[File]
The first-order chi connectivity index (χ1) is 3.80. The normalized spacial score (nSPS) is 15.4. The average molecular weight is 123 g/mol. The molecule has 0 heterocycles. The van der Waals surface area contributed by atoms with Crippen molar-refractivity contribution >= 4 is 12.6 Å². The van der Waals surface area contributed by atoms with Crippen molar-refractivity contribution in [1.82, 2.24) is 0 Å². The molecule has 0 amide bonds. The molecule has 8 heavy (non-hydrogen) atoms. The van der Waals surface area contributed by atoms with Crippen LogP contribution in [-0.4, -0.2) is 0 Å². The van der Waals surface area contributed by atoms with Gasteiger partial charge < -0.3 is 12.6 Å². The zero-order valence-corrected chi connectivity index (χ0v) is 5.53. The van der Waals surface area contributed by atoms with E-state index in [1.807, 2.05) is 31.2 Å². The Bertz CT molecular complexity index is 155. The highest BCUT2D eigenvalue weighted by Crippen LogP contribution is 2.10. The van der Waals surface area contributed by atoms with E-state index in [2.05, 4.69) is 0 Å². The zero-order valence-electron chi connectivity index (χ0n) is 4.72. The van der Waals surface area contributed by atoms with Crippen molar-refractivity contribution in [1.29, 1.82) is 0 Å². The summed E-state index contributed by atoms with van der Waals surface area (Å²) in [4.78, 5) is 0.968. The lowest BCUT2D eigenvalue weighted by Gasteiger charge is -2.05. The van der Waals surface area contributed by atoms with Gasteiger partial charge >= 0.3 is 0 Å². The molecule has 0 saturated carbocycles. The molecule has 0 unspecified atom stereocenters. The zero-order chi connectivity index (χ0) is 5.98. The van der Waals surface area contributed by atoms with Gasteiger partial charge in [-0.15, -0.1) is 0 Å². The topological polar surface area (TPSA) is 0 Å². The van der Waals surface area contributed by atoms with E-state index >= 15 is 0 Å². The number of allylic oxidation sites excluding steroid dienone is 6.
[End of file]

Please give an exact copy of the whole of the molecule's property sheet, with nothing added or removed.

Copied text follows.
The first-order chi connectivity index (χ1) is 3.80. The normalized spacial score (nSPS) is 15.4. The average molecular weight is 123 g/mol. The molecule has 0 heterocycles. The van der Waals surface area contributed by atoms with Crippen molar-refractivity contribution >= 4 is 12.6 Å². The van der Waals surface area contributed by atoms with Crippen molar-refractivity contribution in [1.82, 2.24) is 0 Å². The molecule has 0 amide bonds. The molecule has 8 heavy (non-hydrogen) atoms. The van der Waals surface area contributed by atoms with Crippen LogP contribution in [-0.4, -0.2) is 0 Å². The van der Waals surface area contributed by atoms with Gasteiger partial charge < -0.3 is 12.6 Å². The zero-order valence-corrected chi connectivity index (χ0v) is 5.53. The van der Waals surface area contributed by atoms with E-state index in [1.807, 2.05) is 31.2 Å². The Bertz CT molecular complexity index is 155. The highest BCUT2D eigenvalue weighted by Crippen LogP contribution is 2.10. The van der Waals surface area contributed by atoms with E-state index in [2.05, 4.69) is 0 Å². The zero-order valence-electron chi connectivity index (χ0n) is 4.72. The van der Waals surface area contributed by atoms with Crippen molar-refractivity contribution in [1.29, 1.82) is 0 Å². The summed E-state index contributed by atoms with van der Waals surface area (Å²) in [4.78, 5) is 0.968. The lowest BCUT2D eigenvalue weighted by Gasteiger charge is -2.05. The van der Waals surface area contributed by atoms with Gasteiger partial charge >= 0.3 is 0 Å². The molecule has 0 saturated carbocycles. The molecule has 0 unspecified atom stereocenters. The zero-order chi connectivity index (χ0) is 5.98. The van der Waals surface area contributed by atoms with Gasteiger partial charge in [-0.15, -0.1) is 0 Å². The topological polar surface area (TPSA) is 0 Å². The van der Waals surface area contributed by atoms with E-state index >= 15 is 0 Å². The number of allylic oxidation sites excluding steroid dienone is 6.